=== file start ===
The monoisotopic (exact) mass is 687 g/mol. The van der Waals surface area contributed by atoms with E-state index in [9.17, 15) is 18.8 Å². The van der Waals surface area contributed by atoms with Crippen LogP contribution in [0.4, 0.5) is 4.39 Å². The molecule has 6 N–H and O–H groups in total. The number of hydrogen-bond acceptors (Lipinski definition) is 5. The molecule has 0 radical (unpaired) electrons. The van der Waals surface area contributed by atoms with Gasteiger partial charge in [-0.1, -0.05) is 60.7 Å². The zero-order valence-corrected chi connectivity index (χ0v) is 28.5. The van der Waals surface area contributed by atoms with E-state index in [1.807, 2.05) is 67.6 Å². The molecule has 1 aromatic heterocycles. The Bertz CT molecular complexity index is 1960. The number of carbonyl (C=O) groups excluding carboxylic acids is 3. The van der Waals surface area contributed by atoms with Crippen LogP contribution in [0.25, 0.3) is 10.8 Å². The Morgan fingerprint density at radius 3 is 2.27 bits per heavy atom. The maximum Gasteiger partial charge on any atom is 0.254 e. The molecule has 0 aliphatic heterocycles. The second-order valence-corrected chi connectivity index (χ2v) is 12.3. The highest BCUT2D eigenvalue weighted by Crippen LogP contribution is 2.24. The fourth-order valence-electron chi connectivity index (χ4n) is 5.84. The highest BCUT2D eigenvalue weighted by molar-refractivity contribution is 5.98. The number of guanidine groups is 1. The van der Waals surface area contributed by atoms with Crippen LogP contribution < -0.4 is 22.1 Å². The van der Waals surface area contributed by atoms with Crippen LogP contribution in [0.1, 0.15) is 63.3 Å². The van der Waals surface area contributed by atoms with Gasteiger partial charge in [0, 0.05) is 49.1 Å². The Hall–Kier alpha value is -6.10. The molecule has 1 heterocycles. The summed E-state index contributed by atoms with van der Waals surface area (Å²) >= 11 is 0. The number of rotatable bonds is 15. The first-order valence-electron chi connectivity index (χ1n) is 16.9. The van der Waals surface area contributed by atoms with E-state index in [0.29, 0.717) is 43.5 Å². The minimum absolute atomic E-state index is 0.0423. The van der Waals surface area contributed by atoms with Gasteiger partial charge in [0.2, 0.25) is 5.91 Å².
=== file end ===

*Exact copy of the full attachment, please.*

The monoisotopic (exact) mass is 687 g/mol. The van der Waals surface area contributed by atoms with E-state index in [9.17, 15) is 18.8 Å². The van der Waals surface area contributed by atoms with Crippen LogP contribution in [0.4, 0.5) is 4.39 Å². The molecule has 6 N–H and O–H groups in total. The number of hydrogen-bond acceptors (Lipinski definition) is 5. The molecule has 0 radical (unpaired) electrons. The van der Waals surface area contributed by atoms with Gasteiger partial charge in [-0.1, -0.05) is 60.7 Å². The zero-order valence-corrected chi connectivity index (χ0v) is 28.5. The van der Waals surface area contributed by atoms with E-state index in [1.807, 2.05) is 67.6 Å². The molecule has 1 aromatic heterocycles. The Bertz CT molecular complexity index is 1960. The number of carbonyl (C=O) groups excluding carboxylic acids is 3. The van der Waals surface area contributed by atoms with Crippen LogP contribution in [0.25, 0.3) is 10.8 Å². The Morgan fingerprint density at radius 3 is 2.27 bits per heavy atom. The maximum Gasteiger partial charge on any atom is 0.254 e. The molecule has 0 aliphatic heterocycles. The second-order valence-corrected chi connectivity index (χ2v) is 12.3. The highest BCUT2D eigenvalue weighted by Crippen LogP contribution is 2.24. The fourth-order valence-electron chi connectivity index (χ4n) is 5.84. The highest BCUT2D eigenvalue weighted by molar-refractivity contribution is 5.98. The number of guanidine groups is 1. The van der Waals surface area contributed by atoms with Crippen LogP contribution < -0.4 is 22.1 Å². The van der Waals surface area contributed by atoms with Crippen LogP contribution in [0.1, 0.15) is 63.3 Å². The van der Waals surface area contributed by atoms with Gasteiger partial charge in [0, 0.05) is 49.1 Å². The Hall–Kier alpha value is -6.10. The molecule has 1 heterocycles. The summed E-state index contributed by atoms with van der Waals surface area (Å²) >= 11 is 0. The number of rotatable bonds is 15. The first-order valence-electron chi connectivity index (χ1n) is 16.9. The van der Waals surface area contributed by atoms with E-state index in [0.29, 0.717) is 43.5 Å². The minimum absolute atomic E-state index is 0.0423. The van der Waals surface area contributed by atoms with Gasteiger partial charge in [0.2, 0.25) is 5.91 Å².